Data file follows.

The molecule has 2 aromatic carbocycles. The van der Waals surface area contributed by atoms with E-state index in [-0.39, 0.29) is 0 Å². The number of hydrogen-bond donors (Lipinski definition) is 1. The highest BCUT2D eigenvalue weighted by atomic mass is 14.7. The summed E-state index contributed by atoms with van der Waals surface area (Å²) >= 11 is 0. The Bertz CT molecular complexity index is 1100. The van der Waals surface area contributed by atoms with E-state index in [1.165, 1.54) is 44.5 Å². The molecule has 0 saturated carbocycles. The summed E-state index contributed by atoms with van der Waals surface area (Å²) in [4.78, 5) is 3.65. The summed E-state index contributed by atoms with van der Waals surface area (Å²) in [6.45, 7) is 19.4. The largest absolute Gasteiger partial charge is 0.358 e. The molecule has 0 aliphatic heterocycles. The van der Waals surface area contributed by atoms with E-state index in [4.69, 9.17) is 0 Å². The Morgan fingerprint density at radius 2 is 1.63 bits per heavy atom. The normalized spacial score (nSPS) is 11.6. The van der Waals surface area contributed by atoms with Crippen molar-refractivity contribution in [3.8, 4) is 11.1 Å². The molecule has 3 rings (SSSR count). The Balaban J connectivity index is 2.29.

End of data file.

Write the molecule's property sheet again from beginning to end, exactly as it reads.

The molecule has 2 aromatic carbocycles. The van der Waals surface area contributed by atoms with E-state index in [-0.39, 0.29) is 0 Å². The number of hydrogen-bond donors (Lipinski definition) is 1. The highest BCUT2D eigenvalue weighted by atomic mass is 14.7. The summed E-state index contributed by atoms with van der Waals surface area (Å²) >= 11 is 0. The Bertz CT molecular complexity index is 1100. The van der Waals surface area contributed by atoms with E-state index in [1.165, 1.54) is 44.5 Å². The molecule has 0 saturated carbocycles. The summed E-state index contributed by atoms with van der Waals surface area (Å²) in [4.78, 5) is 3.65. The summed E-state index contributed by atoms with van der Waals surface area (Å²) in [6.45, 7) is 19.4. The largest absolute Gasteiger partial charge is 0.358 e. The molecule has 0 aliphatic heterocycles. The van der Waals surface area contributed by atoms with E-state index in [4.69, 9.17) is 0 Å². The Morgan fingerprint density at radius 2 is 1.63 bits per heavy atom. The normalized spacial score (nSPS) is 11.6. The van der Waals surface area contributed by atoms with Crippen molar-refractivity contribution in [3.8, 4) is 11.1 Å². The molecule has 3 rings (SSSR count). The Balaban J connectivity index is 2.29.